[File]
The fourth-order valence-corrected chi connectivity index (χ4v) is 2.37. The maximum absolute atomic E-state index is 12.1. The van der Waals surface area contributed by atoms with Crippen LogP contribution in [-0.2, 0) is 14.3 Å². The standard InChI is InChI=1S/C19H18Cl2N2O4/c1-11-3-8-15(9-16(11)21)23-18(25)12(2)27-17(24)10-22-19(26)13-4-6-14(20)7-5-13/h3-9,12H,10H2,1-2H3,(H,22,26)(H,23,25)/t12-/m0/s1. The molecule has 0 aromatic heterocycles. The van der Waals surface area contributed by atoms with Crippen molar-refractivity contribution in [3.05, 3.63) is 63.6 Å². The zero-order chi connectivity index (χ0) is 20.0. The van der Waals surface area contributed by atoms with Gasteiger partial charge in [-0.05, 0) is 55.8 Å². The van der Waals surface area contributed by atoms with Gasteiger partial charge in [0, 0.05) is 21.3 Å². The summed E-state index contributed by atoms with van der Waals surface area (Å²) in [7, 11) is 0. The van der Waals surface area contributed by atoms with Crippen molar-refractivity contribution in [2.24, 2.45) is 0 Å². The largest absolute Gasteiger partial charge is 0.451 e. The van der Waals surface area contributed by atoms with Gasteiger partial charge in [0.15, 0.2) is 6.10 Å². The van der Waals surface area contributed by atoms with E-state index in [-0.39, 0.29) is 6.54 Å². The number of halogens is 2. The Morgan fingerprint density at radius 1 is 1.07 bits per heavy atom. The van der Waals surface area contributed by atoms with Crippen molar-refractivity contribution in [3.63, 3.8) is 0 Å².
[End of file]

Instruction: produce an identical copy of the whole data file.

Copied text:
The fourth-order valence-corrected chi connectivity index (χ4v) is 2.37. The maximum absolute atomic E-state index is 12.1. The van der Waals surface area contributed by atoms with Crippen LogP contribution in [-0.2, 0) is 14.3 Å². The standard InChI is InChI=1S/C19H18Cl2N2O4/c1-11-3-8-15(9-16(11)21)23-18(25)12(2)27-17(24)10-22-19(26)13-4-6-14(20)7-5-13/h3-9,12H,10H2,1-2H3,(H,22,26)(H,23,25)/t12-/m0/s1. The molecule has 0 aromatic heterocycles. The van der Waals surface area contributed by atoms with Crippen molar-refractivity contribution in [3.05, 3.63) is 63.6 Å². The zero-order chi connectivity index (χ0) is 20.0. The van der Waals surface area contributed by atoms with Gasteiger partial charge in [-0.05, 0) is 55.8 Å². The van der Waals surface area contributed by atoms with Gasteiger partial charge in [0, 0.05) is 21.3 Å². The summed E-state index contributed by atoms with van der Waals surface area (Å²) in [7, 11) is 0. The van der Waals surface area contributed by atoms with Crippen molar-refractivity contribution in [2.24, 2.45) is 0 Å². The largest absolute Gasteiger partial charge is 0.451 e. The van der Waals surface area contributed by atoms with Gasteiger partial charge in [0.15, 0.2) is 6.10 Å². The van der Waals surface area contributed by atoms with E-state index in [-0.39, 0.29) is 6.54 Å². The number of halogens is 2. The Morgan fingerprint density at radius 1 is 1.07 bits per heavy atom. The van der Waals surface area contributed by atoms with Crippen molar-refractivity contribution in [3.63, 3.8) is 0 Å².